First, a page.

During the last 40 years, these platforms evolved to include a host of new capabilities and functionality and are now considered business intelligence tools. For the last 20 years, the majority of business intelligence tools accessed structured datasets in various databases, however now that nearly 80% of enterprise data is unstructured, many of the BI platforms incorporate sophisticated enterprise search capabilities that rely on metadata, inferences, and connections to multiple data sources. The vast majority of social media data is unstructured, as we know, and this presents significant challenges to many organizations in its overall management: collection, staging, archiving, analysis, governance, and security.

Many organizations today are leveraging their legacy business intelligence tools and platforms to perform analysis on social media datasets, in addition to the use of sophisticated tagging and automated taxonomy tools that make search (finding the right contents and/or objects) easier. The most basic and easy analytical tool used by nearly everyone is a simple alert, which combs/crawls the web for topics related to your alert criteria.

Modern capabilities of business intelligence tools and platforms

  • Enterprise Search—structured and unstructured data
  • Ad Hoc Query Analysis and Reporting
  • Data Mining
  • Predictive and Advanced Analytics
  • In-Database Analytics
  • In-Memory Analytics
  • Performance Management Dashboards
  • Advanced Visualization, Modeling, Simulation, and Scenario Planning
  • Cloud and Mobile BI

Cloud-Based and Mobile BI and the New Innovative Business Intelligence Tools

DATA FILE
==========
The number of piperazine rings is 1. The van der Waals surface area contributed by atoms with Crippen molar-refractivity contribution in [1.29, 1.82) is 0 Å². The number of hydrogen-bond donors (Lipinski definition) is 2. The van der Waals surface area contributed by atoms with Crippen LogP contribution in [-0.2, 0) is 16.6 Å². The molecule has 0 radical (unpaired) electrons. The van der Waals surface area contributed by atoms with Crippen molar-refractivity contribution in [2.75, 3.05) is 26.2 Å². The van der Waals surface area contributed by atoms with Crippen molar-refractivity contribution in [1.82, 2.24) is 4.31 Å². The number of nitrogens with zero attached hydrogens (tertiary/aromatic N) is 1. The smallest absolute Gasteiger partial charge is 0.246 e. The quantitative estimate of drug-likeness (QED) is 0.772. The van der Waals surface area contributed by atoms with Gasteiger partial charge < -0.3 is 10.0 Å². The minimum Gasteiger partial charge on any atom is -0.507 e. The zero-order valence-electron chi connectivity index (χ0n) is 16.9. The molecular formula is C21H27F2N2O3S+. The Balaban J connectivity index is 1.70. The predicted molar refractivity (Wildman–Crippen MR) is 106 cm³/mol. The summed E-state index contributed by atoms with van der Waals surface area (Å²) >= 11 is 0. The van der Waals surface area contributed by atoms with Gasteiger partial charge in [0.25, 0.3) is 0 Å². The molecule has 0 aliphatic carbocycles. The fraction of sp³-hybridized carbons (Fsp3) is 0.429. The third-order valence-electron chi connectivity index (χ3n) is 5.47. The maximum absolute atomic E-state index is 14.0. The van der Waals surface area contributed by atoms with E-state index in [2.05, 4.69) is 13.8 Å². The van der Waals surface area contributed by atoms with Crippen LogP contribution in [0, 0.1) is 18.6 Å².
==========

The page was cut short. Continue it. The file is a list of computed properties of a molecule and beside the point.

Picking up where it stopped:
Within the last several years, a new class of BI tools has emerged including some open source and cloud-based platforms/tools, some of which are specialized for specific vertical market segments or business processes. They are easy-to-use, highly collaborative via work flow, and some include standard and custom reporting in addition to including some rudimentary ETL tools. Mobile BI is one of the fastest growing areas; however, many legacy vendors have been slow to develop applications for BYOD, especially tablets.

These new products have innovative semantic layers and new ways of visualizing data, both structured and unstructured. In some cases, these new tools tout the fact that they can work with any database and don’t require the building of a data warehouse or data mart but provide access to any data anywhere. Innovative visualization dashboard platforms and implementations have been very attractive to business managers and have found their way into many organizations, in some cases, without the knowledge of the IT department.

In-Memory Database Technology is a Game-Changer

In-memory database technology, the next major innovation in the world of business intelligence and social media analytics, is the game changer that will provide the unfair advantage that leads to the competitive advantage every CEO wants today. In-memory technologies and built-in analytics are beginning to play major roles in social analytics. The inherent business value of in-memory technology revolves around the ability to make real-time decisions based on accurate information about seminal business processes such as social media.

Image courtesy of Shutterstock